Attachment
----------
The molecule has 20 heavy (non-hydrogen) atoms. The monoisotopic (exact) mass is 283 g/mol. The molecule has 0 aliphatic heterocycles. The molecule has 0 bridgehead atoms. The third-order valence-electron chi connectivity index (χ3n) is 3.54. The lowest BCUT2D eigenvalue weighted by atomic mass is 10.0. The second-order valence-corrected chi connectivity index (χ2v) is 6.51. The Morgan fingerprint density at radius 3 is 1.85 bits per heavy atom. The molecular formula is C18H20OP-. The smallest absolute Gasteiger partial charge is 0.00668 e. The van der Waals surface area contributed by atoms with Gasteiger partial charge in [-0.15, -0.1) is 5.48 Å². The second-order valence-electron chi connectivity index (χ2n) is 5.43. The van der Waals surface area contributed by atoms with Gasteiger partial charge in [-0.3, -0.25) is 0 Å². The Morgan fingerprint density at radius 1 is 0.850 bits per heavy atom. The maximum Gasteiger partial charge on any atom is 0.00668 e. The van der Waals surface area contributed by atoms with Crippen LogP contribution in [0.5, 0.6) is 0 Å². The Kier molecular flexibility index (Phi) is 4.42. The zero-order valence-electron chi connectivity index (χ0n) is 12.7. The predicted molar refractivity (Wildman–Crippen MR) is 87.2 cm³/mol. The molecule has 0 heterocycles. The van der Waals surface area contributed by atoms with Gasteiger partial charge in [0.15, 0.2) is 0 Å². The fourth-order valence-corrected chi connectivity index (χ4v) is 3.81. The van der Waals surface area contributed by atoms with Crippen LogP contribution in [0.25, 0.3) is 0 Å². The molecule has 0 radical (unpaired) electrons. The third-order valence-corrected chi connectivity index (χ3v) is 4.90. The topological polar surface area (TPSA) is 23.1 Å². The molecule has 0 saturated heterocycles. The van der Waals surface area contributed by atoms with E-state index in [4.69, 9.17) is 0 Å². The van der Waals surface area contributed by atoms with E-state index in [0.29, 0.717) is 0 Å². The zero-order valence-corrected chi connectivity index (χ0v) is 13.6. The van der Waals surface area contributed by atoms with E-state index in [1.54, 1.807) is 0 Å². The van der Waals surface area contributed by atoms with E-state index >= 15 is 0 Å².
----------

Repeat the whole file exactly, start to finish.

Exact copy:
The molecule has 20 heavy (non-hydrogen) atoms. The monoisotopic (exact) mass is 283 g/mol. The molecule has 0 aliphatic heterocycles. The molecule has 0 bridgehead atoms. The third-order valence-electron chi connectivity index (χ3n) is 3.54. The lowest BCUT2D eigenvalue weighted by atomic mass is 10.0. The second-order valence-corrected chi connectivity index (χ2v) is 6.51. The Morgan fingerprint density at radius 3 is 1.85 bits per heavy atom. The molecular formula is C18H20OP-. The smallest absolute Gasteiger partial charge is 0.00668 e. The van der Waals surface area contributed by atoms with Gasteiger partial charge in [-0.15, -0.1) is 5.48 Å². The second-order valence-electron chi connectivity index (χ2n) is 5.43. The van der Waals surface area contributed by atoms with Gasteiger partial charge in [-0.3, -0.25) is 0 Å². The Morgan fingerprint density at radius 1 is 0.850 bits per heavy atom. The maximum Gasteiger partial charge on any atom is 0.00668 e. The van der Waals surface area contributed by atoms with Crippen LogP contribution in [0.5, 0.6) is 0 Å². The Kier molecular flexibility index (Phi) is 4.42. The zero-order valence-electron chi connectivity index (χ0n) is 12.7. The predicted molar refractivity (Wildman–Crippen MR) is 87.2 cm³/mol. The molecule has 0 heterocycles. The van der Waals surface area contributed by atoms with Gasteiger partial charge in [0.15, 0.2) is 0 Å². The fourth-order valence-corrected chi connectivity index (χ4v) is 3.81. The van der Waals surface area contributed by atoms with Crippen LogP contribution in [0.25, 0.3) is 0 Å². The molecule has 0 radical (unpaired) electrons. The third-order valence-corrected chi connectivity index (χ3v) is 4.90. The topological polar surface area (TPSA) is 23.1 Å². The molecule has 0 saturated heterocycles. The van der Waals surface area contributed by atoms with E-state index in [4.69, 9.17) is 0 Å². The van der Waals surface area contributed by atoms with E-state index in [0.29, 0.717) is 0 Å². The zero-order valence-corrected chi connectivity index (χ0v) is 13.6. The van der Waals surface area contributed by atoms with E-state index in [1.54, 1.807) is 0 Å². The van der Waals surface area contributed by atoms with E-state index >= 15 is 0 Å².